Clemson Heart Research Receives $4.1 Million Boost On Valentine’s Day
Feb 18, 2019 11:08AM
● By Kathleen Maris
Valentine’s Day is a time to celebrate love and romance, but the holiday has also become an opportunity to promote heart health, a tradition that continues as Clemson University bioengineers announce the launch of two separate research projects.
Will Richardson and Naren Vyavahare said that they have each received grants from the National Institutes of Health for new research related to the heart. The two grants combined represent $4.1 million in new research funding in Clemson’s Department of Bioengineering.
The research they are conducting has the potential to affect millions of patients who suffer from many forms of cardiovascular disease and related illness, including heart failure, hypertension, chronic kidney disease, and type 2 diabetes.
Richardson, an assistant professor of bioengineering, is creating computer models aimed at providing better treatment for cardiac fibrosis, a condition that contributes to heart failure. As many as 60 percent of patients die within five years of developing heart failure, which afflicts 6.5 million Americans, Richardson said.
No drugs have been approved to treat cardiac fibrosis specifically, and doctors are often left with trial-and-error experimentation when treating patients who have it, he said.
Richardson envisions a day when measurements from a patient’s blood or tissue sample would be plugged into mathematical equations based on how molecules interact in the body. Overnight, patients would have personalized risk assessments and treatments plans, he said.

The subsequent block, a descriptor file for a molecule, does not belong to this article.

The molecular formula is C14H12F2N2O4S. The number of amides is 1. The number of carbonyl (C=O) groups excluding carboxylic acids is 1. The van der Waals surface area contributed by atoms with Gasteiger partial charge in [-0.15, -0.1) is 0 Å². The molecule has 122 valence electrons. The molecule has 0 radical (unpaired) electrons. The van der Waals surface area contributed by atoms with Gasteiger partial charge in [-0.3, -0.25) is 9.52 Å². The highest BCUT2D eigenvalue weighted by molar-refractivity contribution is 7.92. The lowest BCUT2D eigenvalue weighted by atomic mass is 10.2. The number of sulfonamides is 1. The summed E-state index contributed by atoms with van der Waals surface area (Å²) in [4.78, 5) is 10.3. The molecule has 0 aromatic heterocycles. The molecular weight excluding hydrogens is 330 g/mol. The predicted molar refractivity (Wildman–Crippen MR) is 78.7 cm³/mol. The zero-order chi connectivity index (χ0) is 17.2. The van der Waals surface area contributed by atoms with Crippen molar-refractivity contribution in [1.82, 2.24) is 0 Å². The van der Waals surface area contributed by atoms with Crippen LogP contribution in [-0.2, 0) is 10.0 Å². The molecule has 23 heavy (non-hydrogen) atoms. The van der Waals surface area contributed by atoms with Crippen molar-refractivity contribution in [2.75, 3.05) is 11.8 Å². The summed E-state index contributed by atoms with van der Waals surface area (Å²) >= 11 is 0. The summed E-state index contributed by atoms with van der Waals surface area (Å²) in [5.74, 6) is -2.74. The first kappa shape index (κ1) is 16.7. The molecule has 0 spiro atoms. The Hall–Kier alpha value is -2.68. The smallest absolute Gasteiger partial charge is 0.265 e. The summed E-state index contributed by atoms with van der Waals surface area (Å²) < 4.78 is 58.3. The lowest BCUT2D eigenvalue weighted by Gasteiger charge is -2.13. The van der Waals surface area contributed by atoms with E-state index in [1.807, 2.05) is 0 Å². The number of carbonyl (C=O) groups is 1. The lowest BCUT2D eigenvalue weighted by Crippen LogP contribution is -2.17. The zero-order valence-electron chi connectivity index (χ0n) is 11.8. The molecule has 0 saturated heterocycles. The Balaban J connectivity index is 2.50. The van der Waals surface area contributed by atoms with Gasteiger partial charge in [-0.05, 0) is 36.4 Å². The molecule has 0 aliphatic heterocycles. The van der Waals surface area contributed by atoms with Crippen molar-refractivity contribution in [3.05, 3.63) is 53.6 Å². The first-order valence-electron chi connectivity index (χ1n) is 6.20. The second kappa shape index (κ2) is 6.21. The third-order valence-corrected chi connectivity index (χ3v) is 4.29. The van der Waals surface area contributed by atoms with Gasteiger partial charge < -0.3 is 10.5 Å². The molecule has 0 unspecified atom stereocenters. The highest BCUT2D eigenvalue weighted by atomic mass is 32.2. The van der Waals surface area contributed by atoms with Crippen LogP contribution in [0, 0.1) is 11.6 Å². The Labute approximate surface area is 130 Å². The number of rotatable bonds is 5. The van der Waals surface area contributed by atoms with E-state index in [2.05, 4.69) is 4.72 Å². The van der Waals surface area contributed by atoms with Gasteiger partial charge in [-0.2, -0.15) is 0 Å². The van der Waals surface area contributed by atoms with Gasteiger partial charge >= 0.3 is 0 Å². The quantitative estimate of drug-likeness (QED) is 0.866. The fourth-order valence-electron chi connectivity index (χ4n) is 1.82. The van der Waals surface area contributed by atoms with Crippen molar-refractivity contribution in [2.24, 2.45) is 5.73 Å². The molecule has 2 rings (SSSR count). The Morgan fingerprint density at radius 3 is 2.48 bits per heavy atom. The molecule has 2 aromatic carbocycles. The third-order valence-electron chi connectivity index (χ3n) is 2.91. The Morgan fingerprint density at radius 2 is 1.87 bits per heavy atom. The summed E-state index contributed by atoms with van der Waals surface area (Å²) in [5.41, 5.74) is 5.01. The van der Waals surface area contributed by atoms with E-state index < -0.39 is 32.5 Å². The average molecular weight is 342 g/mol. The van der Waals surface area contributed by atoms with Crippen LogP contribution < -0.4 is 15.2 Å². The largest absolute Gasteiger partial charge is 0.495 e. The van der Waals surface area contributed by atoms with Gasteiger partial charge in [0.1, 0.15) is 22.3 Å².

You can read more about Richardson’s work at bit.ly/RichardsonNIH.
Vyavahare, the Hunter Endowed Chair of Bioengineering, is working on what could be the first treatment to reverse vascular calcification, a condition that occurs when mineral deposits build up on blood vessel walls and stiffen them. It is most prevalent in aging patients and those with chronic kidney disease and type 2 diabetes, Vyavahare said.
Complications from vascular calcification can range from hypertension to death.
The nanoparticles that Vyavahare is developing are many times smaller than the width of a human hair and would deliver two medicines to calcified blood vessels. One medicine would remove the mineral deposits that cause blood vessels to become calcified, and another would return elasticity to the blood vessels.
You can read more about Vyavahare’s work at bit.ly/VyavahareNIH.
The Richardson and Vyavahare projects were both funded through the National Institutes of Health’s R01 program. Richardson is receiving $1.9 million, and Vyavahare is receiving $2.2 million.